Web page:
A London museum has apologised after it was accused of “eroding women’s rights” when its plan to “include diverse perspectives” backfired.
The Wellcome Collection, which explores medical history, advertised a workshop it is hosting to “challenge existing archives” and discuss the voices of women in history.
But the advert, which replaced the term “women” with the trans-inclusive word “womxn”, was criticised for not asking the same inclusivity of men.
It has since removed the word and apologised for making the “wrong call”.
It said in a statement: “We should have put more thought into whether this was the right terms to use when communicating about the event. We made a mistake, and we should not have used it.
“We’re sorry that we made the wrong call.
“We invite challenges to our thinking and we listen to our audience, so we’re removing the word from our website and from our communications about the event.”
It comes after Twitter users expressed concern at the choice of words.
Columnist Sarah Ditum wrote: “Wellcome replaces woman with “womxn” and men with…no, men just stay exactly the same, because “including diverse perspectives” always means squeezing women out and asking nothing of men.”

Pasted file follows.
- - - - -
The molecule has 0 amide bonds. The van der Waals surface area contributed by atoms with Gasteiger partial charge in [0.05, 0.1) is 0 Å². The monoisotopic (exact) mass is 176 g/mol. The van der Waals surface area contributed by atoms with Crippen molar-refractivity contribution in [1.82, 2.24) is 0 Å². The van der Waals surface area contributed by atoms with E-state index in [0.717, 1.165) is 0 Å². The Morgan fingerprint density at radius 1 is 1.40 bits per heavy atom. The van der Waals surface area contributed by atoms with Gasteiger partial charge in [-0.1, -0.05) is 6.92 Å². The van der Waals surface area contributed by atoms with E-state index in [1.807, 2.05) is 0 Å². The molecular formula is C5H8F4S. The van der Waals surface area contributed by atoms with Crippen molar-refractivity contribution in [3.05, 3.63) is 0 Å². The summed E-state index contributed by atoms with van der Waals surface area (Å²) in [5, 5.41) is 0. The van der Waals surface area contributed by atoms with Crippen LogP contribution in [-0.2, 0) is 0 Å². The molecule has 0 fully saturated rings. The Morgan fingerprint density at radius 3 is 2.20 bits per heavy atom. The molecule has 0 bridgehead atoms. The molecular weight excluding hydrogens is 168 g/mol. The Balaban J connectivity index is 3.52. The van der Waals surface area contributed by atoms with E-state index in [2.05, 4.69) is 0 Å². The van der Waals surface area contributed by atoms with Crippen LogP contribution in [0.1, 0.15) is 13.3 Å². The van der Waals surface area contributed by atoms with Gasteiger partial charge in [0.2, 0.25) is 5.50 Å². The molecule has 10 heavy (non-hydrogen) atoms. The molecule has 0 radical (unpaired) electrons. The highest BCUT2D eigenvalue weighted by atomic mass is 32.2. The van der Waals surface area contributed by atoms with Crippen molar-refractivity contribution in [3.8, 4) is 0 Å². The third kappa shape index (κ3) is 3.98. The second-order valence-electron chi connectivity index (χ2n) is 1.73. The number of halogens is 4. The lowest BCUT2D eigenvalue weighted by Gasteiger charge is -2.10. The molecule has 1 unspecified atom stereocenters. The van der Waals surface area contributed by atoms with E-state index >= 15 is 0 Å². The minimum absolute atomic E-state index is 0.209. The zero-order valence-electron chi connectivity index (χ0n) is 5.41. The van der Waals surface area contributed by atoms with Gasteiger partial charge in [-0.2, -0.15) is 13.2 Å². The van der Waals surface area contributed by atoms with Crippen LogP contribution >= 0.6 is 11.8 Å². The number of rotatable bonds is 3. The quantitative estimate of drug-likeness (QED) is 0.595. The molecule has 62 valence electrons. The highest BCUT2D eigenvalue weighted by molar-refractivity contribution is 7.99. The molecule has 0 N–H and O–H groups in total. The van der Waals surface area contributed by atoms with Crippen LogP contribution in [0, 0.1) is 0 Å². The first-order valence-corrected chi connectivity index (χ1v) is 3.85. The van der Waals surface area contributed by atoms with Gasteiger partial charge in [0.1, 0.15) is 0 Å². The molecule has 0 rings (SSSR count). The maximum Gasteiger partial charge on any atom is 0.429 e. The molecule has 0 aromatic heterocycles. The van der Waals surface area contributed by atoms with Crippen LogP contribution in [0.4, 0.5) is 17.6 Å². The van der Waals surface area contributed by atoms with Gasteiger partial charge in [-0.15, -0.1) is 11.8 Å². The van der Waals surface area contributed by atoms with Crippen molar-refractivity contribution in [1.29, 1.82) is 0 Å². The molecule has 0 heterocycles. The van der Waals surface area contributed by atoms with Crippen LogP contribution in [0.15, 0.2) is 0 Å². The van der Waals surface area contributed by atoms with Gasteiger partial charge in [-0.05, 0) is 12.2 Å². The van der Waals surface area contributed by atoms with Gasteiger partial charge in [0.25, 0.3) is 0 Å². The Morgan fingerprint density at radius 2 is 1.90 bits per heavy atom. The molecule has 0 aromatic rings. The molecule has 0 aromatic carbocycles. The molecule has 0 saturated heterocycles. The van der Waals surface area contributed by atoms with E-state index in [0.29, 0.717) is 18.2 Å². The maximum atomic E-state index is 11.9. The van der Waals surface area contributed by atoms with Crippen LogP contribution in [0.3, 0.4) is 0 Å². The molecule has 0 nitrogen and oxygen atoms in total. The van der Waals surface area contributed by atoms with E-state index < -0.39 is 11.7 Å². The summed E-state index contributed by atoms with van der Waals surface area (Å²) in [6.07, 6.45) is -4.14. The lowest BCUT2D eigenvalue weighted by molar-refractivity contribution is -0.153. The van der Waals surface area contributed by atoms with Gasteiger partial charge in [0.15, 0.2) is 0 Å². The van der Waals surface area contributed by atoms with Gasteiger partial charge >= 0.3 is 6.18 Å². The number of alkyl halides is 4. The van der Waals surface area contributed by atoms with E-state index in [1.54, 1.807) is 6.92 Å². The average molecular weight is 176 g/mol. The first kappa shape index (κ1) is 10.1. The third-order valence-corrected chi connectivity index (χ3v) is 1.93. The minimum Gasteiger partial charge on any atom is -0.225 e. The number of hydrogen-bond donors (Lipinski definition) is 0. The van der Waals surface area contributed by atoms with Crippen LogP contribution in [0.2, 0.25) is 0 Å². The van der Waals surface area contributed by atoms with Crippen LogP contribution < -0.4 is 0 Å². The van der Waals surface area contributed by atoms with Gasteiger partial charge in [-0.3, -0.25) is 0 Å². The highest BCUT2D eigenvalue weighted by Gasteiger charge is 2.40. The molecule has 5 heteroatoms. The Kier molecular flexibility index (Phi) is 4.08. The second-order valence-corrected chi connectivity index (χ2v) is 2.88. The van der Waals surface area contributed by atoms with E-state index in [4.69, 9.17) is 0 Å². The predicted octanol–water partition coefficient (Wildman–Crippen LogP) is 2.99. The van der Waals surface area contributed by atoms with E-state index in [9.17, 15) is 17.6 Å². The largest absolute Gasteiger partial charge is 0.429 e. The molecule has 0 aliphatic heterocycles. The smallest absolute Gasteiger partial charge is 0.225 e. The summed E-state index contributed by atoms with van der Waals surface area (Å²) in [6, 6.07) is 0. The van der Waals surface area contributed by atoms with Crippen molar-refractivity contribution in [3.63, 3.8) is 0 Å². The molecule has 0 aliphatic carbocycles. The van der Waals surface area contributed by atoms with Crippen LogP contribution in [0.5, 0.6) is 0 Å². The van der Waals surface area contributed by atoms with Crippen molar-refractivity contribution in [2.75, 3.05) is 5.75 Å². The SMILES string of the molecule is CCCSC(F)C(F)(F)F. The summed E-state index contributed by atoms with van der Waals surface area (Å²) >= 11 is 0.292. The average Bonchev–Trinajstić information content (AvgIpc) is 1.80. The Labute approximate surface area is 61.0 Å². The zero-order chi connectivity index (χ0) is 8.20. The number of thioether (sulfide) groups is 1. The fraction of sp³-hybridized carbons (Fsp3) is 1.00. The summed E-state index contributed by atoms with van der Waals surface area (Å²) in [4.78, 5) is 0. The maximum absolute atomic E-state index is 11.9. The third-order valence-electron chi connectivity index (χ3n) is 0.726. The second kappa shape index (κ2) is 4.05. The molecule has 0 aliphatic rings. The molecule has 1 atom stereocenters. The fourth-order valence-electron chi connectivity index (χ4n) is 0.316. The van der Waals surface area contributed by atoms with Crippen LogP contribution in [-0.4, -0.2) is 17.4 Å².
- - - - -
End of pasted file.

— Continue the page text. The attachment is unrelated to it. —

Guardian columnist Marina Hyde suggested the museum apply the same train of thought in their next exhibition aimed at men.
“If the Wellcome Collection can’t get their next lot of collaborators to agree to use the term men, they will have failed to create a space/venue that includes diverse perspectives. Your move, guys,” she said.
Writer Hadley Freeman suggested that the use of the word “womxn” might be counterintuitive.
“So, wait, is the Wellcome Collection saying trans women AREN’T women? The word “woman” doesn’t include them? Because I can think of some people on here who might object furiously to that implication.”
MP Jess Phillips added: “I’ve never met a trans woman who was offended by the word woman being used, so I’m not sure why this keeps happening. As if internet dissent now replaces public policy.
“I get what they are trying to do but why is it only women not men where this applies?”
Acknowledging the responses, Wellcome Collection initially defended themselves and said: “We’ve had some questions about why we’re using the word womxn for this event. We’re using it because we feel that it is important to create a space/venue that includes diverse perspectives.
“It was agreed during our conversations with collaborators as the programme developed.”